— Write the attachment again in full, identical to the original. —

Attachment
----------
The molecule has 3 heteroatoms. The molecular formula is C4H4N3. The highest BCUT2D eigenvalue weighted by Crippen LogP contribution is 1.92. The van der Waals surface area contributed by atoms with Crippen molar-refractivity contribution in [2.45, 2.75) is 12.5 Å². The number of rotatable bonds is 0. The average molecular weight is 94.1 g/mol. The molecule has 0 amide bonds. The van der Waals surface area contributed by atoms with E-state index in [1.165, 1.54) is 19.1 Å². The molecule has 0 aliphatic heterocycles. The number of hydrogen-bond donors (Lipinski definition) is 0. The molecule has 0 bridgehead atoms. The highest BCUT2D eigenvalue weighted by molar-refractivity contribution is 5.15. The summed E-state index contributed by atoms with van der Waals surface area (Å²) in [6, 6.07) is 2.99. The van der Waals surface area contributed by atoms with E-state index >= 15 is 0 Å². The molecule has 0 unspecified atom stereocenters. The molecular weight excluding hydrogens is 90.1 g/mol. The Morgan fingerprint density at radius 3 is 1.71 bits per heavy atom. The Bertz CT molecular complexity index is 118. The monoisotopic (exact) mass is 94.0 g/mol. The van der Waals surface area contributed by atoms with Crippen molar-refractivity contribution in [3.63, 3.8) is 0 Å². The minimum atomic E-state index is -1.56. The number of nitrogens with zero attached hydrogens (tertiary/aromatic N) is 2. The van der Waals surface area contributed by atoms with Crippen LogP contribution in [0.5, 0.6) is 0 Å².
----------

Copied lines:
The molecule has 3 heteroatoms. The molecular formula is C4H4N3. The highest BCUT2D eigenvalue weighted by Crippen LogP contribution is 1.92. The van der Waals surface area contributed by atoms with Crippen molar-refractivity contribution in [2.45, 2.75) is 12.5 Å². The number of rotatable bonds is 0. The average molecular weight is 94.1 g/mol. The molecule has 0 amide bonds. The van der Waals surface area contributed by atoms with E-state index in [1.165, 1.54) is 19.1 Å². The molecule has 0 aliphatic heterocycles. The number of hydrogen-bond donors (Lipinski definition) is 0. The molecule has 0 bridgehead atoms. The highest BCUT2D eigenvalue weighted by molar-refractivity contribution is 5.15. The summed E-state index contributed by atoms with van der Waals surface area (Å²) in [6, 6.07) is 2.99. The van der Waals surface area contributed by atoms with E-state index >= 15 is 0 Å². The molecule has 0 unspecified atom stereocenters. The molecular weight excluding hydrogens is 90.1 g/mol. The Morgan fingerprint density at radius 3 is 1.71 bits per heavy atom. The Bertz CT molecular complexity index is 118. The monoisotopic (exact) mass is 94.0 g/mol. The van der Waals surface area contributed by atoms with Crippen molar-refractivity contribution in [3.63, 3.8) is 0 Å². The minimum atomic E-state index is -1.56. The number of nitrogens with zero attached hydrogens (tertiary/aromatic N) is 2. The van der Waals surface area contributed by atoms with Crippen LogP contribution in [0.5, 0.6) is 0 Å².